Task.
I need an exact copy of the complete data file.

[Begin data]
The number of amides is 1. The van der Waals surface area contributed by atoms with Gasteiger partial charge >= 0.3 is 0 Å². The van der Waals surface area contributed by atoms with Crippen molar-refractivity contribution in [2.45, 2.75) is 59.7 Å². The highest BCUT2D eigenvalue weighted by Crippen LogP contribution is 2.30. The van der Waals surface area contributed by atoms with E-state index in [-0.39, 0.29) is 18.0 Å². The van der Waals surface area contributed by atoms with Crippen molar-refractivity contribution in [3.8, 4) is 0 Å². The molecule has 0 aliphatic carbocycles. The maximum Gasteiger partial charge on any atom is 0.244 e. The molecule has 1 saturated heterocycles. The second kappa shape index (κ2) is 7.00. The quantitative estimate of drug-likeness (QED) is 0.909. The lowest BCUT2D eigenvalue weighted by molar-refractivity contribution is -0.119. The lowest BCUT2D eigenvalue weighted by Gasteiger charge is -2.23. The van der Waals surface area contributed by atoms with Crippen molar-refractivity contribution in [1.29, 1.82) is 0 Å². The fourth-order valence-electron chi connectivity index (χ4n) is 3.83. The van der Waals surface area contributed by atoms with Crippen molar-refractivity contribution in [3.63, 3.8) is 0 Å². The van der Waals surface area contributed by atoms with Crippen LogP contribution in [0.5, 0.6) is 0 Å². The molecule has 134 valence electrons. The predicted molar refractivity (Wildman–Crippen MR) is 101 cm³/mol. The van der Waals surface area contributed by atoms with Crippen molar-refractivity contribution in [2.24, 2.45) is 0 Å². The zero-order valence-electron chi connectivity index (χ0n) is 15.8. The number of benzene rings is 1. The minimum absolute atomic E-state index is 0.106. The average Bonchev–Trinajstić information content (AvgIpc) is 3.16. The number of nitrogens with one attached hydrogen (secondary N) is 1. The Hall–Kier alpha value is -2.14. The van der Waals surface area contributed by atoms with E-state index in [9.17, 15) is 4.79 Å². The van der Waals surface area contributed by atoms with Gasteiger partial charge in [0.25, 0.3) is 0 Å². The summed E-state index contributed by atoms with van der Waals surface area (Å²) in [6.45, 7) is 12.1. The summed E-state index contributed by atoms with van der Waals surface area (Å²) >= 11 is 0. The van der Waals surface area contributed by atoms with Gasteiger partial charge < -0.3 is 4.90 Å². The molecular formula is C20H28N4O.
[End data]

The number of amides is 1. The van der Waals surface area contributed by atoms with Gasteiger partial charge >= 0.3 is 0 Å². The van der Waals surface area contributed by atoms with Crippen molar-refractivity contribution in [2.45, 2.75) is 59.7 Å². The highest BCUT2D eigenvalue weighted by Crippen LogP contribution is 2.30. The van der Waals surface area contributed by atoms with E-state index in [-0.39, 0.29) is 18.0 Å². The van der Waals surface area contributed by atoms with Crippen molar-refractivity contribution in [3.8, 4) is 0 Å². The molecule has 0 aliphatic carbocycles. The maximum Gasteiger partial charge on any atom is 0.244 e. The molecule has 1 saturated heterocycles. The second kappa shape index (κ2) is 7.00. The quantitative estimate of drug-likeness (QED) is 0.909. The lowest BCUT2D eigenvalue weighted by molar-refractivity contribution is -0.119. The lowest BCUT2D eigenvalue weighted by Gasteiger charge is -2.23. The van der Waals surface area contributed by atoms with Crippen molar-refractivity contribution in [1.29, 1.82) is 0 Å². The fourth-order valence-electron chi connectivity index (χ4n) is 3.83. The van der Waals surface area contributed by atoms with Crippen molar-refractivity contribution in [3.63, 3.8) is 0 Å². The van der Waals surface area contributed by atoms with Crippen LogP contribution in [0.5, 0.6) is 0 Å². The molecule has 134 valence electrons. The predicted molar refractivity (Wildman–Crippen MR) is 101 cm³/mol. The van der Waals surface area contributed by atoms with Crippen molar-refractivity contribution in [2.24, 2.45) is 0 Å². The zero-order valence-electron chi connectivity index (χ0n) is 15.8. The number of benzene rings is 1. The minimum absolute atomic E-state index is 0.106. The average Bonchev–Trinajstić information content (AvgIpc) is 3.16. The number of nitrogens with one attached hydrogen (secondary N) is 1. The Hall–Kier alpha value is -2.14. The van der Waals surface area contributed by atoms with E-state index in [9.17, 15) is 4.79 Å². The van der Waals surface area contributed by atoms with Gasteiger partial charge in [0.25, 0.3) is 0 Å². The summed E-state index contributed by atoms with van der Waals surface area (Å²) in [6.45, 7) is 12.1. The summed E-state index contributed by atoms with van der Waals surface area (Å²) >= 11 is 0. The van der Waals surface area contributed by atoms with Gasteiger partial charge < -0.3 is 4.90 Å². The molecular formula is C20H28N4O.